Tony Dejak, AP
Cleveland's LeBron James, right, looks up at a replay during Game 3 of the NBA Finals against the Golden State Warriors, Wednesday, June 6, 2018, in Cleveland.

SALT LAKE CITY — Welcome back to the LeBron James Sweepstakes, Part III. The big question: Will he leave the Cavaliers (again) and resume his never-ending quest for The Perfect Teammates. Where will he land this time?

James is getting plenty of courting from fellow players. Joel Embiid is trying to persuade James to join the 76ers. Chris Paul is recruiting him for the Rockets or to pair up on another team. Enes Kanter is recruiting him for the Knicks. Dejounte Murray wants him as a Spurs teammate, although that seems unlikely because Gregg Popovich isn’t going to let James take control of the team and do his job for him.

Meanwhile, everyone’s getting in on the act. Donovan Mitchell said he plans to recruit Paul George to be his Jazz teammate. And the Warriors reportedly are interested in Anthony Davis, and if that happens their dynasty could claim not four championships, not five, not six, not seven, but who knows.

This is James’ real legacy: players forming their own superteams the same way they would on the playground.

If you don’t think this is a problem, you haven’t been paying attention. The same two teams have appeared in the last four NBA Finals, something that has never happened in any professional sport. In the NFL, the Super Bowl has repeated itself in consecutive years only once: the Bills and Cowboys in 1993 and 1994. For that matter, in the last 23 years only three teams have managed to appear in back-to-back Super Bowls.

Reruns are fine if you’re watching "Seinfeld," but not championship games. The NBA is non-competitive. Only two to three teams have a realistic chance to win the title, because those teams are able to collect more than their share of the limited elite talent there is to go around. And the reason they can do this is because the NBA has no hard salary cap.

This is not the first time the issue has been addressed here, but it continues to dramatically influence the game. The hard cap was a big issue in the 2011 CBA negotiations; the owners looked like they meant business when the lockout endured for nearly two months, but they caved. The players would not support a hard cap. Apparently, they have no interest in making the league vibrant and competitive, like the NFL. They just want to get theirs now.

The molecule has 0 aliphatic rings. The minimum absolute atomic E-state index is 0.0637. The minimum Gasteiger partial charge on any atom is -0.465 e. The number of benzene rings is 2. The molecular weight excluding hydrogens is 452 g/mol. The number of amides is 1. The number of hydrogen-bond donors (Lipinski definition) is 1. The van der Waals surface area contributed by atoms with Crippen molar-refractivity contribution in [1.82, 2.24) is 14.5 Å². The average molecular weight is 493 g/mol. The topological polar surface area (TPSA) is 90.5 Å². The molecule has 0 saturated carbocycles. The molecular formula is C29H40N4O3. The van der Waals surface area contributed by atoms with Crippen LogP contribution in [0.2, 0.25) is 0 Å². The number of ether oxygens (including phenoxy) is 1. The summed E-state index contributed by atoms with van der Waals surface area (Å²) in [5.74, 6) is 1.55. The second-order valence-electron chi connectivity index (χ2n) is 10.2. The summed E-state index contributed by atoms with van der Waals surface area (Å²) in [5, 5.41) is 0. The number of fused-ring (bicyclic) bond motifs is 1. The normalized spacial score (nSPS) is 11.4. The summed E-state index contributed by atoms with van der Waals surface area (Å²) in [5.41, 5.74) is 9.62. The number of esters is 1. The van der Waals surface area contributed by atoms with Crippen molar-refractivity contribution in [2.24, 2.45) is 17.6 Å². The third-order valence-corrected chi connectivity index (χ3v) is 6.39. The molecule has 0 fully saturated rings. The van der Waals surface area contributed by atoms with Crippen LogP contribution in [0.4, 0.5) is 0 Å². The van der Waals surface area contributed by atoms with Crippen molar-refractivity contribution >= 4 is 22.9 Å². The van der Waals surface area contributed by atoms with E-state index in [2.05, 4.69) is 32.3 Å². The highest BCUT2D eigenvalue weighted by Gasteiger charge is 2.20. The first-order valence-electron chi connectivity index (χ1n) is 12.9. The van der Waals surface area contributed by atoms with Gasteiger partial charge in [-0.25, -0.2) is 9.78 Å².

No one has abused the system more than James. He started the era of the superteam when he dumped the Cavaliers in 2010 and formed his own all-star team in Miami. Since then, other players have done the same thing, most notably Kevin Durant joining the Golden State Warriors.

The Warriors had already won a championship with a team they had built the right way, and then they signed Durant away from the Thunder. They’ve won three championships in four years. If they sign Davis, you can hand them next year’s trophy, too.

Instead of a hard cap, the NBA has a soft cap that penalizes teams that exceed the salary cap by slapping them with a luxury tax. As a means of preventing teams from hogging all the talent, it is a complete failure. The deep-pocketed owners simply consider it the price of doing business. It’s what championship teams do: Pay the tax and win now.

The result: The vast majority of teams are eliminated from contention before the season begins. In last year’s NFL playoffs, there were at least a dozen teams that had a real shot at winning the championship; in the recently completed NBA season, three teams had a real chance.

It’s no coincidence that the top two highest-paid teams in the league are the Cavaliers and Warriors, at $137M, having left the useless luxury tax in the dust a long time ago.

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“The rest of the NBA has to get better,” the Warriors’ Klay Thompson said during the playoffs. That’s impossible when there are a very limited number of superstars and there is no hard cap to prevent teams from signing several top players rather than spread them out among the league’s 30 teams. The NBA needs a hard cap as badly as college football needed a playoff.

Meanwhile, James has been a victim of his own ploy. Other superteams have been arranged and have stymied his quest for titles. James is 3-6 in the Finals. His record in Finals games is 18-31. Having been swept last week for the second time, James will likely move on again, and there is nothing in the NBA rules that can prevent him from forming another superteam.